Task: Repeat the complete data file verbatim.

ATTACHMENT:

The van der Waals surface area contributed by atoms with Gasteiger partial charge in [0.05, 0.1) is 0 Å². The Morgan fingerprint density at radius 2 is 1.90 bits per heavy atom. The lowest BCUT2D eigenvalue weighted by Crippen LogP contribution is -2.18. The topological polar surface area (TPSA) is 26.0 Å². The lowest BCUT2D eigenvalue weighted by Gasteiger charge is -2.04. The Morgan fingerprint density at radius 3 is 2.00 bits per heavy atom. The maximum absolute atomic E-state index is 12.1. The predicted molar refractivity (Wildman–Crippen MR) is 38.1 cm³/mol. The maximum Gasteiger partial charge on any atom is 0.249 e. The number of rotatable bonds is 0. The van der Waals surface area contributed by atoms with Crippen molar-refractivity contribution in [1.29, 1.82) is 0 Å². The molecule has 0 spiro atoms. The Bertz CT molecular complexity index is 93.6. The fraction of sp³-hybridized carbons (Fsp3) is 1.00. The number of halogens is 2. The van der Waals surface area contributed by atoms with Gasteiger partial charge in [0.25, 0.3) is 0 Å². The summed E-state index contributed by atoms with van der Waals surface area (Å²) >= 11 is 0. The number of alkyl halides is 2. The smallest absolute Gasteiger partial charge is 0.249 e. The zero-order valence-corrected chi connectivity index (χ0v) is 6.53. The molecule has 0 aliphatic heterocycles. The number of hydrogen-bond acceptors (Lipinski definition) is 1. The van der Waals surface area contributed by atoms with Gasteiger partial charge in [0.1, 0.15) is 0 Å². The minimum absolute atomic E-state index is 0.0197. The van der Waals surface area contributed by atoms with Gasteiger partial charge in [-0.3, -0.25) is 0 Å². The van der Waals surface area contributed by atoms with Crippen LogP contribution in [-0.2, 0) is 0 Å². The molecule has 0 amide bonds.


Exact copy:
The van der Waals surface area contributed by atoms with Gasteiger partial charge in [0.05, 0.1) is 0 Å². The Morgan fingerprint density at radius 2 is 1.90 bits per heavy atom. The lowest BCUT2D eigenvalue weighted by Crippen LogP contribution is -2.18. The topological polar surface area (TPSA) is 26.0 Å². The lowest BCUT2D eigenvalue weighted by Gasteiger charge is -2.04. The Morgan fingerprint density at radius 3 is 2.00 bits per heavy atom. The maximum absolute atomic E-state index is 12.1. The predicted molar refractivity (Wildman–Crippen MR) is 38.1 cm³/mol. The maximum Gasteiger partial charge on any atom is 0.249 e. The number of rotatable bonds is 0. The van der Waals surface area contributed by atoms with Crippen molar-refractivity contribution in [1.29, 1.82) is 0 Å². The molecule has 0 spiro atoms. The Bertz CT molecular complexity index is 93.6. The fraction of sp³-hybridized carbons (Fsp3) is 1.00. The number of halogens is 2. The van der Waals surface area contributed by atoms with Gasteiger partial charge in [0.25, 0.3) is 0 Å². The summed E-state index contributed by atoms with van der Waals surface area (Å²) >= 11 is 0. The number of alkyl halides is 2. The smallest absolute Gasteiger partial charge is 0.249 e. The zero-order valence-corrected chi connectivity index (χ0v) is 6.53. The molecule has 0 aliphatic heterocycles. The number of hydrogen-bond acceptors (Lipinski definition) is 1. The van der Waals surface area contributed by atoms with Gasteiger partial charge in [0.1, 0.15) is 0 Å². The minimum absolute atomic E-state index is 0.0197. The van der Waals surface area contributed by atoms with Gasteiger partial charge in [-0.3, -0.25) is 0 Å². The van der Waals surface area contributed by atoms with Crippen LogP contribution in [-0.2, 0) is 0 Å². The molecule has 0 amide bonds.